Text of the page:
View from the Hill 26th October 2005
We managed to finish autumn sowing just in time for half term, a useful target every year; it is just as well we finished too, as we have had another couple of inches of rain since then. After a very dry spring and summer, autumn looked likely to be a soggy prospect, and so as not to let down its reputation as the wettest month of the year, October is duly delivering a bucket load of wet stuff, 34 mms in the last 24 hours, 124 for the month so far. Last year October produced 200mm.
Most of the autumn crops have however gone into good quality seedbeds. Germination has been fast this year as soil temperatures are still high, the slugs have had a good go at some crops, especially wheat after oilseed rape, which always seems to encourage them to breed in huge numbers. The new oilseed rape crops which were sown at the end of august have grown with great vigour, all the better for withstanding pigeon attack in the winter, unfortunately the mild weather has also allowed the speedy development of phoma, a disease which if unchecked will produce cankers on stems next year, ruining the plants. This has been attended to with a light dose of fungicide.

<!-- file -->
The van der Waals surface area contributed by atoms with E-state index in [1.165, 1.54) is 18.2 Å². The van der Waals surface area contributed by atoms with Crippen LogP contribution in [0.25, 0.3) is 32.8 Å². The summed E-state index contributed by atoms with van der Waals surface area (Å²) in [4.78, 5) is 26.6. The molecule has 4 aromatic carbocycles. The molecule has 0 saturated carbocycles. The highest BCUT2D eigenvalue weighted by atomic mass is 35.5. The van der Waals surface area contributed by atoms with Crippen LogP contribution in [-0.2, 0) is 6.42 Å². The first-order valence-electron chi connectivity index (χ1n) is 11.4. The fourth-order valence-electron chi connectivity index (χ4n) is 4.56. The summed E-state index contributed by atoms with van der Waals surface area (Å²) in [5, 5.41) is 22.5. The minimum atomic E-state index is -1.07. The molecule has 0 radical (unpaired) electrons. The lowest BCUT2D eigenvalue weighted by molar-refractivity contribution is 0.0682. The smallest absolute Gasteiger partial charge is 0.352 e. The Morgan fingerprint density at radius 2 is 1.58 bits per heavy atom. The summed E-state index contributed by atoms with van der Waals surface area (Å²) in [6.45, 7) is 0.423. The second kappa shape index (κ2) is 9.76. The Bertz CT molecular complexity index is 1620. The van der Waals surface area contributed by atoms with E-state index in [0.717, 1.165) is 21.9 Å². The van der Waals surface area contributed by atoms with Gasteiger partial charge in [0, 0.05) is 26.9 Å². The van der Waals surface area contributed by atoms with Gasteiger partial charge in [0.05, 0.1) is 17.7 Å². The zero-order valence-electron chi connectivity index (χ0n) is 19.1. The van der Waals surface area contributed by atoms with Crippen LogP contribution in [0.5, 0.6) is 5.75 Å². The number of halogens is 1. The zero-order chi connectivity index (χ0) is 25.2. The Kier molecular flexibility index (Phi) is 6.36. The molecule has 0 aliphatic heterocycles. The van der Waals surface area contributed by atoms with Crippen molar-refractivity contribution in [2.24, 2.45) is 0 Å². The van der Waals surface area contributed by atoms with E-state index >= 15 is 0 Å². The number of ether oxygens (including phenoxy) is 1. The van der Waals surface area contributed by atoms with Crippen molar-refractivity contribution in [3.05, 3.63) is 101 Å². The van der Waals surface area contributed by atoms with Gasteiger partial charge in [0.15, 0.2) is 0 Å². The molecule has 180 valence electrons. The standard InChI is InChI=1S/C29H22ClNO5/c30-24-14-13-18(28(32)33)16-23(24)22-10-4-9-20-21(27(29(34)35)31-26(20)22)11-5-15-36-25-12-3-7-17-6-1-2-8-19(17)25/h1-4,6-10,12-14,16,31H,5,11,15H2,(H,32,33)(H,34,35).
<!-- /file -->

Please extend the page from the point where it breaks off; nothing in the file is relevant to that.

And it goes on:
The top photos here show a couple of old codgers seen out playing on vintage tractors back in September, at the Stourpaine Bushes working weekend, much fun was had by all.
After a summer during which the poultry population here has taken a terrible hammering from the local foxes, we were reduced to 3 drakes, 2 cockerels and about 8 hens. I am pleased to say that a good hatch from the incubator, and one very reliable old hen has now boosted the chicken population by nearly 300%, so hopefully the egg supply is safe for another season.